Deepak Divan, the Director of the Center for Distributed Energy at Georgia Tech, is that the EV transition is “a subset of the energy transition” away from fossil fuels. On the other hand, futurist Peter Schwartz contends that the entire electric system is part of the EV supply chain. These alternative framings highlight the strong co-dependencies involved. Consequently, automakers will be competing against not only other EV manufacturers, but also numerous players involved in the energy transition aiming to grab the same scarce resources and talent.
“Ford is walking a tightrope, trying at the same time to convince everyone that EVs are the same as ICE vehicles yet different.” —John Leslie King
EVs represent a new class of cyber-physical systems that unify the physical with information technology, allowing them to sense, process, act and communicate in real-time within a large transportation ecosystem, as I have
noted in detail elsewhere. While computing in ICE vehicles typically optimizes a car’s performance at the time of sale, EV-based cyber-physical systems are designed to evolve as they are updated and upgraded, postponing their obsolescence.
“As an automotive company, we’ve been trained to put vehicles out when they’re perfect,” Ford’s Farley told the
New York Times. “But with software, you can change it with over-the-air updates.” This allows new features to be introduced in existing models instead of waiting for next year’s model to appear. Farley sees Ford spending much less effort on changing vehicles’ physical properties and devoting more to upgrading their software capabilities in the future.
Systems engineering for holistic solutions
EV success at scale depends on as much, if not more, on political decisions as technical ones. Government decision makers in the US at both the state and federal level, for instance, have
created EV market incentives and set increasingly aggressive dates to sunset ICE vehicle sales, regardless of whether the technological infrastructure needed to support EVs at scale actually exist. While passing public policy can set a direction, it does not guarantee that engineering results will be available when needed.
“A systems engineering approach towards managing the varied and often conflicting interests of the many stakeholders involved will be necessary to find a workable solution.” —Chris Paredis
$1.2 trillion through 2030 so far towards decarbonizing the planet, automakers are understandably wary not only of the fast reconfiguration of the auto industry, but of the concurrent changes required in the energy, telecom, mining, recycling, and transportation industries that must succeed for their investments to pay off.
The EV transition is part of an unprecedented, planetary-wide, cyber-physical systems engineering project with massive potential benefits as well as costs. Considering the sheer magnitude, interconnectedness and uncertainties presented by the concurrent technological, political and social changes necessary, the EV transition will undoubtedly be messy.
“There is a lot that has to go right. And it won’t all go right,” observes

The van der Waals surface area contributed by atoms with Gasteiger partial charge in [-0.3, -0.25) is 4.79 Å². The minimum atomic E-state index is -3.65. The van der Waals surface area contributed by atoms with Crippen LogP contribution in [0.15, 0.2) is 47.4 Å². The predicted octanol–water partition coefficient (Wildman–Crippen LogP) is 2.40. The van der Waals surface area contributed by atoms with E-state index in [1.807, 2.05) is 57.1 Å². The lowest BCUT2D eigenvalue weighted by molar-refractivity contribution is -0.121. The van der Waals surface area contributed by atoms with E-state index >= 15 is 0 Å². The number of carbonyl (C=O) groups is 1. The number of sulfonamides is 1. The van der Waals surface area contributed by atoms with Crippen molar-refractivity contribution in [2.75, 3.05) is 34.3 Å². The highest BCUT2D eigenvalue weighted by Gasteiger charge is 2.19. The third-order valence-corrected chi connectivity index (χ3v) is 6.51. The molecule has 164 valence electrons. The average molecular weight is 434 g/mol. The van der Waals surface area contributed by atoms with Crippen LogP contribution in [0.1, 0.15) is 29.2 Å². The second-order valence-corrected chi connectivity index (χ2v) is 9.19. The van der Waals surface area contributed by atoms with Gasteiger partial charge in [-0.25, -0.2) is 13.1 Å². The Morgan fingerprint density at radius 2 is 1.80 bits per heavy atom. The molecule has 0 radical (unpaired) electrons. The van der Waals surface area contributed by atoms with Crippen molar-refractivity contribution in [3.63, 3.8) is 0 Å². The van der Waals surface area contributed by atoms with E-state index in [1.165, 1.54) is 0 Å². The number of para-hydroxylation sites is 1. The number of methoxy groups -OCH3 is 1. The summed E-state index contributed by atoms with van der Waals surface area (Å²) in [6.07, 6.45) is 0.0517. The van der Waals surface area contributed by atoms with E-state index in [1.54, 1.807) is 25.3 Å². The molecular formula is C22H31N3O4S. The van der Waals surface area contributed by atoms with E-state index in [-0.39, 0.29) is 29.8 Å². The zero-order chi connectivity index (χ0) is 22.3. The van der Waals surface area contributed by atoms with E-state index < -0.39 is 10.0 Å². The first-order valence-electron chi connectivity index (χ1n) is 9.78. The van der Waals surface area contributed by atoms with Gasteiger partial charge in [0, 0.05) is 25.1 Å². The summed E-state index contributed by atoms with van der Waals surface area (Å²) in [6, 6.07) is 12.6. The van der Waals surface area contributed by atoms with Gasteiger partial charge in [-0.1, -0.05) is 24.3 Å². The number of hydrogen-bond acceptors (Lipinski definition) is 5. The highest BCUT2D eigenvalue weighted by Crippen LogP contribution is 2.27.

Kristin Dziczek, former vice president of research at the Center for Automotive Research and now a policy analyst with the Federal Reserve Bank of Chicago. “We will likely stumble forward in some fashion,” but she stresses, “It’s not a reason not to move forward.”
How many stumbles and how long the transition will take depends on whether the multitude of challenges involved are fully recognized and realistically addressed.
“Everyone needs to stop thinking in silos. It is the adjacency interactions that are going to kill you.” —Deepak Divan
“A systems engineering approach towards managing the varied and often conflicting interests of the many stakeholders involved will be necessary to find a workable solution,” says
Chris Paredis, the BMW Endowed Chair in Automotive Systems Integration at Clemson University. The range of engineering infrastructure improvements needed to support EVs, for instance, “will need to be coordinated at a national/international level beyond what can be achieved by individual companies,” he states.
If the nitty gritty, but hard to solve, issues are glossed over or ignored, or if EV expectations are
hyped beyond the market’s capability to deliver, no one should be surprised by a backlash against EVs, making the transition more difficult.
Tesla proved otherwise, EVs–especially battery EVs (BEVs)–were not believed by legacy automakers to be a viable, scalable approach to transport decarbonization even a decade ago. Tesla’s success at producing more than three million vehicles to date has shown that EVs are both technologically and economically feasible, at least for the luxury EV niche.
What has yet been proven, but is widely assumed, is that BEVs can rapidly replace the majority of the
current 1.3 billion-plus light-duty ICE vehicles. The interrelated challenges involving EV engineering infrastructure, policy and societal acceptance, however, will test how well this assumption holds true.
Therefore, the successful transition to EVs at scale demands a “holistic approach,” emphasizes Georgia Tech’s Deepak Divan. “Everyone needs to stop thinking in silos. It is the adjacency interactions that are going to kill you.”
These adjacency issues involve numerous social infrastructure obstacles that need to be addressed comprehensively along with the engineering issues, including the interactions and contradictions among them. These issues include the value and impacts of
government EV incentives, the EV transition impacts on employment and the public’s willingness to change its lifestyle behavior when it realizes converting to EVs will not be enough to reach future decarbonization goals.
“We cannot foresee all the details needed to make the EV transition successful,” John Leslie King says. “While there’s a reason to believe we will get there, there’s less reason to believe we know the way. It is going to be hard.”
In the next article in the series, we will look at the complexities introduced by trading our dependence on oil for our dependence on batteries.